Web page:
TRACKIMO-FI-Tanzanian-Government-Plans-to-Fight-Poachers-with-Drones

The government of Tanzania has already released a legislation that supports the flying of drones in the state area where the Tarangire National Park is located. This unmanned aerial vehicle technology will be then used to fight and reduce the incident of poachers in the area.

The drones, which the Tanzanian government has ordered to be delivered into the Tarangire National Park, is expected to help them curb the excesses of poachers who pose a very high risk to the lives of animals and endangered species that have found refuge in the area. These poachers not only pose a major threat to animals, they also constitute nuisances in the sense that they would ultimately destroy one of the ventures that is worth multiple billions of dollars to the country – wildlife preservation.

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Tarangire National Park

The Tarangire National Park is founded on a large expanse of land that has a reach of up to 2600 square kilometres and is situated towards the north of the country. The national park is widely popular for its large herd of elephants which can mostly be found moving together in clusters (and this can go on to mean about several hundreds of them) especially along the main river valley during the opening days of the wet season.

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The six month deployment of these monitoring drones called Super Bat DA is supposed to help the Tanzanian government monitor poachers ad provide real-time information to them on what is happening at what is said to be their sixth largest national park.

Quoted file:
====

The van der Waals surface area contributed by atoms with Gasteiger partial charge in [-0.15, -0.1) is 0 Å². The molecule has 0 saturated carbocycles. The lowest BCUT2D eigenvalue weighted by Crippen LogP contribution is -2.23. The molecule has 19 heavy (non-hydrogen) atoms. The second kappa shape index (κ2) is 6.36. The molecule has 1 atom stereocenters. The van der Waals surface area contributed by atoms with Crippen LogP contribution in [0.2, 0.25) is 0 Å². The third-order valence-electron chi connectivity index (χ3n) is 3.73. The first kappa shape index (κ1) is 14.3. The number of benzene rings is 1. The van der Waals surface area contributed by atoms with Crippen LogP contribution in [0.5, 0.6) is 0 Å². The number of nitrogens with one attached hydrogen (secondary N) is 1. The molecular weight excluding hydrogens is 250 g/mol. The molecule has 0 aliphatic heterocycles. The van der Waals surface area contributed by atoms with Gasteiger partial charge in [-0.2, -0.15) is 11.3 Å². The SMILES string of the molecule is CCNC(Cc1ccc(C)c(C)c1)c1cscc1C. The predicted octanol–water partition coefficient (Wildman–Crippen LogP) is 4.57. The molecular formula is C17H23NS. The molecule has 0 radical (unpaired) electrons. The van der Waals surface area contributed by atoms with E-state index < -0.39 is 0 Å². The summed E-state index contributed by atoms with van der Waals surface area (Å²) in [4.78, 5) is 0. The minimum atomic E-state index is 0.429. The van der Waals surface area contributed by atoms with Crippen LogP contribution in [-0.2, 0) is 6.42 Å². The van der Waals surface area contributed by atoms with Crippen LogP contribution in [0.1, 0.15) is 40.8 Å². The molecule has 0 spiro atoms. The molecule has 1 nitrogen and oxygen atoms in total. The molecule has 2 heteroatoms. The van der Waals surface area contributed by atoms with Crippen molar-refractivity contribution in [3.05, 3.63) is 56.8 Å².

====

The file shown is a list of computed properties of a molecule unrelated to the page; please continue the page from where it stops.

This move was sanctioned after a trial session of a similar nature was carried out just last year. The location of this trial was Kenya, at the Mkomanzi National Park and the results that were obtained showed the vast possibilities of success that these drones could possess.

In a letter that was exchanged between the Tanzania Private Sector Foundation and the Ministry of Natural Resources and Tourism, the latter was said to have put their support behind the use of the drone technology for this regard.

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In a letter addressed to the TPSF and signed under the name and office of the permanent secretary of the ministry by Keraryo H.W last April, a section reads “I would like to inform you that the ministry has authorized the proof of concept to go ahead”.

Bathawk recon, a start-up company based in Tanzania, is responsible for the launch of this idea. Their mission is to make sure that such programs would soon be followed all over the country, especially in those areas that are also really suffering from poachers.

According to experts, it is agreed that serial surveillance might just be the best way to beat the poachers at their game and achieve a meaningful decrease in the rate of poaching incidents.

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